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January 9, 2014 5:18 pm
Recent Egyptian history is a tale told by a video, or tens of thousands of them, signifying nothing. Discuss. The alternative view, presented in The Square, is that the cumulative recorded tumults of Tahrir Square (on cameras, phones, webcams, TV newsreels) signify absolutely everything. You just need the patience to collect and construe them, as Jehane Noujaim’s documentary attempts, from the first footage of anti-Mubarak street scuffles to the helicopter shot of the millions-strong anti-Morsi rally, here called the biggest demonstration the world has ever seen.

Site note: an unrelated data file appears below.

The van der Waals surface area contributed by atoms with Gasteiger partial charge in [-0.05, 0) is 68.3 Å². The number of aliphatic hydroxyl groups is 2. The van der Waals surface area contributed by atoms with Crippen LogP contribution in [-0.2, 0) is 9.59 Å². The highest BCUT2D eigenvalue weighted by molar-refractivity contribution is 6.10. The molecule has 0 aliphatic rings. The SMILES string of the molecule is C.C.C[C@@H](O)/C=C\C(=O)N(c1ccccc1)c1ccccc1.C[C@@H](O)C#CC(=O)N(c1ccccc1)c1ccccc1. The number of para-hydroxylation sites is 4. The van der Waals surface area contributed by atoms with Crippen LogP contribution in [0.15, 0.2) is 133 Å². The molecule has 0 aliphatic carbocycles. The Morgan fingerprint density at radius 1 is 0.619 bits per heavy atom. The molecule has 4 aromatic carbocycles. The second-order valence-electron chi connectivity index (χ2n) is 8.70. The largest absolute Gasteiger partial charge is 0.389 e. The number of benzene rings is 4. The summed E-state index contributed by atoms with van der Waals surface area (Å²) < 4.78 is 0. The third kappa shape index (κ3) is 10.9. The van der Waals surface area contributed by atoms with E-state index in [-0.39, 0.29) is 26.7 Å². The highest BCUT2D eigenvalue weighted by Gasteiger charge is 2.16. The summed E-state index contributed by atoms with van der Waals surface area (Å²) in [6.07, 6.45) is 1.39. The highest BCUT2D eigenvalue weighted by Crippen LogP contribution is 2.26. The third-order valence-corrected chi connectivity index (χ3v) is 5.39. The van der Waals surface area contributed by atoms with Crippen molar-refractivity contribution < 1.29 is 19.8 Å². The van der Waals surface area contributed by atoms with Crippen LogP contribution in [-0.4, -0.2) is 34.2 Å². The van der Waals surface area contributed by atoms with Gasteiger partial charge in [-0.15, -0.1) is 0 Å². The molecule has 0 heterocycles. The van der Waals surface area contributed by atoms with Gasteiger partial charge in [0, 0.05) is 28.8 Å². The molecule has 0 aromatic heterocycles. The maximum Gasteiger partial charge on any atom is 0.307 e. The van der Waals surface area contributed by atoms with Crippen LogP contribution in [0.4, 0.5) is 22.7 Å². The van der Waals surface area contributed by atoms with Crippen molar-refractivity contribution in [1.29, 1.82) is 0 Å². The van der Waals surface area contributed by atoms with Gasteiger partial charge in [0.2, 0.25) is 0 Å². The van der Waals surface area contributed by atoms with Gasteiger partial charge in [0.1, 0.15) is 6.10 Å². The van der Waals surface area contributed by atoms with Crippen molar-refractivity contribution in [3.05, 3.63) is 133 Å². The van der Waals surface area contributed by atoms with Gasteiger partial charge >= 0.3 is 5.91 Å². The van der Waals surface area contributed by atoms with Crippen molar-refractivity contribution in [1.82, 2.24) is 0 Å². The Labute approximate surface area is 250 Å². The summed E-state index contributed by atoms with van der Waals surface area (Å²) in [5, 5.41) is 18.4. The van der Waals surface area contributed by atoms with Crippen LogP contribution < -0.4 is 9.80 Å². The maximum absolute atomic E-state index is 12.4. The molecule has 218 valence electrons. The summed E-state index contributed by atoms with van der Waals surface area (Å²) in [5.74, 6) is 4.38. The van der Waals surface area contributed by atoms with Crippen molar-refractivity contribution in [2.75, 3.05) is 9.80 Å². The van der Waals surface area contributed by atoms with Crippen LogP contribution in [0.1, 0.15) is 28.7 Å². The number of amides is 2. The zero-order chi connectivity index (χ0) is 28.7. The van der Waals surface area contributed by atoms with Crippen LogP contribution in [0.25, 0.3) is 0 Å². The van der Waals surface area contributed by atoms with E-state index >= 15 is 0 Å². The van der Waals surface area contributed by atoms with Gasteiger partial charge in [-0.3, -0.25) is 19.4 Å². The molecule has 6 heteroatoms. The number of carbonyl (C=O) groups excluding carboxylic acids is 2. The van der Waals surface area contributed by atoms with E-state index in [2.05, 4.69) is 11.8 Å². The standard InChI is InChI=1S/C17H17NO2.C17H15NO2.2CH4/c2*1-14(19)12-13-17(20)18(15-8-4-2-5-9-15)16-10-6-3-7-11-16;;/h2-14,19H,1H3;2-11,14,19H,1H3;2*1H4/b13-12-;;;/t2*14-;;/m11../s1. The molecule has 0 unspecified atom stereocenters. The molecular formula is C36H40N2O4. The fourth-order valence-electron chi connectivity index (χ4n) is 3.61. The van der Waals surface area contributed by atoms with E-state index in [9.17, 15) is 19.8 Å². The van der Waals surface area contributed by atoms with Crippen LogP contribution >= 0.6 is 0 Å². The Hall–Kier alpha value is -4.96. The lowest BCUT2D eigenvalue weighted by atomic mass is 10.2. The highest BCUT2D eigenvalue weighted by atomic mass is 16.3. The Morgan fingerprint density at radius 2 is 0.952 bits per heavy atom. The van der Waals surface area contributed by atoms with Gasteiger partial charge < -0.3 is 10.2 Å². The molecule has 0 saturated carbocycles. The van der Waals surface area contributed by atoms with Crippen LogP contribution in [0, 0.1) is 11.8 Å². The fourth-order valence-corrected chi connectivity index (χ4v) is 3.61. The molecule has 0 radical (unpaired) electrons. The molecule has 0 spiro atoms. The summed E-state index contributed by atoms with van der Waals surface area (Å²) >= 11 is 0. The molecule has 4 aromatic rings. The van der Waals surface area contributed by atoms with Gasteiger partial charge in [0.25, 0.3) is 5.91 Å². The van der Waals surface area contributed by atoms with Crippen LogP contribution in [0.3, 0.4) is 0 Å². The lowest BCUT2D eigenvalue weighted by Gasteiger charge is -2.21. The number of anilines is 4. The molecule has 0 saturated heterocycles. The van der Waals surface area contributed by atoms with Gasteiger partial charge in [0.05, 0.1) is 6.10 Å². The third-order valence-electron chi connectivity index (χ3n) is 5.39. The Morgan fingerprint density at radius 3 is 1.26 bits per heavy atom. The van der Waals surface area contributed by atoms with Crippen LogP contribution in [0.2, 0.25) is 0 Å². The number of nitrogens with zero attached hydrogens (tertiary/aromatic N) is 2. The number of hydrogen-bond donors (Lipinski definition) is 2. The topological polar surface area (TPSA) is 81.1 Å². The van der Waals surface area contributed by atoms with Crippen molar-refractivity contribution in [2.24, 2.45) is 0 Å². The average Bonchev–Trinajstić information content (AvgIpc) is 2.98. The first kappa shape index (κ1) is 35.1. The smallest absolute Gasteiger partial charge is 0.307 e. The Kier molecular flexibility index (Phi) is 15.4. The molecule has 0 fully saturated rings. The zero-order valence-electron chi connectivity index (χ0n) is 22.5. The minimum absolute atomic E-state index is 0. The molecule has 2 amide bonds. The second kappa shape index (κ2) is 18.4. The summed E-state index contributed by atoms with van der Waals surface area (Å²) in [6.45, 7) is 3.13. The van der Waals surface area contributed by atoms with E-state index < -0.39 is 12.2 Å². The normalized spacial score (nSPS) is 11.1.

The film’s potential weakness turns into its strength. Noujaim had to keep updating. Who thought, in 2011, that one tyrant initialled “M”, and his overthrow, would be followed swiftly by another? The pace of history, at once precipitate and open-ended, is the story here. The very term “revolution” denotes a turning process: it isn’t a button push or a light switch. It will wheel away for as long as it needs, and the chaos and the courage called up in the process are movingly caught here.
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